Participants provided a blood sample for DNA extraction and their DNA was assessed for 1,130 genetic markers spread across the chromosomes. Statistical programmes were then used to analyse the results to identify regions of DNA that showed a pattern of inheritance consistent with the possibility that a gene contributing to the development of depression was nearby.
The researchers carried out separate analyses for the overall sample with recurrent depression, for severe recurrent depression and very severe recurrent depression.
Once the researchers identified a region of DNA that showed linkage to recurrent depression, they aimed to test these results using a case control analysis of a sample of 2,960 individuals with recurrent depression (cases) and 1,594 healthy individuals (controls).
The cases came from the current study, as well as 1,346 individuals with recurrent depression from another study of depression in the UK. The controls were from the UK Medical Research Council General Practice Research Framework, and staff and student volunteers from King’s College London. Using DNA samples from these individuals, the researchers looked at 1,878 single ‘letter’ variations in the region identified as being linked to recurrent depression in the first part of the study.
What were the basic results?
The researchers identified a region on the short arm of chromosome 3 (called 3p25-26) that was linked to severe recurrent depression. Importantly, this link remained significant after the researchers took into account the fact that many markers had been tested for linkage. There were 214 genes within the region of chromosome 3 identified as being linked to severe recurrent depression.
Based on what is known about the proteins that these genes encode, a number of these genes seemed like strong potential candidates for being involved in depression. For example, some of the genes in the region encoded the receptors for various brain signalling chemicals.
Some other regions showed weaker signs of linkage to recurrent depression as a whole, or very severe recurrent depression, but only the region on chromosome 3 was investigated further as it showed the strongest linkage.
Because the linkage with the region on chromosome 3 was greatest in sibling pairs with severe recurrent depression, in their case-control analysis the researchers only analysed the 1,590 cases with severe recurrent depression, and 1,589 controls. The researchers found that 95 single letter genetic variations showed some evidence of an association with the cases. However, these associations lost their significance once the many statistical tests that were carried out were taken into account. They say that this lack of significant findings may be because there are multiple rare variations having an effect, or that their sample may not have been large enough to detect common variants each having a mild effect.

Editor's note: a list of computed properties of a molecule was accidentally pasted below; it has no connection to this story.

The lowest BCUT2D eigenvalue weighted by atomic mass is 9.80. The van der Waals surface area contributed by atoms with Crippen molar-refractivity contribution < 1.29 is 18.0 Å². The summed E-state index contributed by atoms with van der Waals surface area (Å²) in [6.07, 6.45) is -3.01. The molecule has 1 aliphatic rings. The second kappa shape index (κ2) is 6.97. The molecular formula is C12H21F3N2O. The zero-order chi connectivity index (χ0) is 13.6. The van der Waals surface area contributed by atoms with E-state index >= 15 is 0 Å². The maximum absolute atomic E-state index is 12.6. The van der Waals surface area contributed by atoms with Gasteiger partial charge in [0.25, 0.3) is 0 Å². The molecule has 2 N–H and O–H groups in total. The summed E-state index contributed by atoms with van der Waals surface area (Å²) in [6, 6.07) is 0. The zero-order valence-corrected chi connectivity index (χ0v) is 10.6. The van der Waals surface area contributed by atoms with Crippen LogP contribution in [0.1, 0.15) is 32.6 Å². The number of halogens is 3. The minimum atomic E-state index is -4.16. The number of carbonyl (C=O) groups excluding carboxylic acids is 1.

In their discussion, the researchers highlight another study published in the same journal, which has also found linkage with the same region of chromosome 3 in a sample of families of heavy smokers with depression.
How did the researchers interpret the results?
The researchers conclude that they have identified a region of chromosome 3 that shows linkage to recurrent depression. They say that this region includes genes that could plausibly be involved in this condition.
They researchers added that this is the first report of a region showing linkage to depression from a genome-wide study, which has then been supported by findings from an independent sample. They say that future work will involve determining the DNA sequence of this region in the affected siblings and their families, and assessing the region in other samples with severe recurrent depression.
Depression is thought to involve both genetic and environmental factors, with genetics playing a larger role in the type of depression that is severe and recurrent. This study has identified a region of DNA that may include a gene or genes that affect an individual’s susceptibility to severe recurrent depression.
One point worth noting is that these results may not apply to less severe, non-recurrent depression, or to individuals of non-European ancestry, who were not included in this study. Also, the regions identified in this study are unlikely to be the only ones containing genes that contribute to depression.
The authors have been appropriately circumspect with regard to their findings, noting that it is still possible these results are false positives, and their statistical results suggest there is a 1.5% chance this is the case. They say their results need replication in other studies, and for the genes actually responsible for this link to be identified. The fact that another study published concurrently has also found a link with the same region of chromosome 3 lends support to the findings but, ideally, further confirmation in other samples will be obtained.
This study appears to give an important clue to the genetic contribution to severe recurrent depression, and future work is likely to focus on studying the genes within the region, to identify which one(s) may be contributing.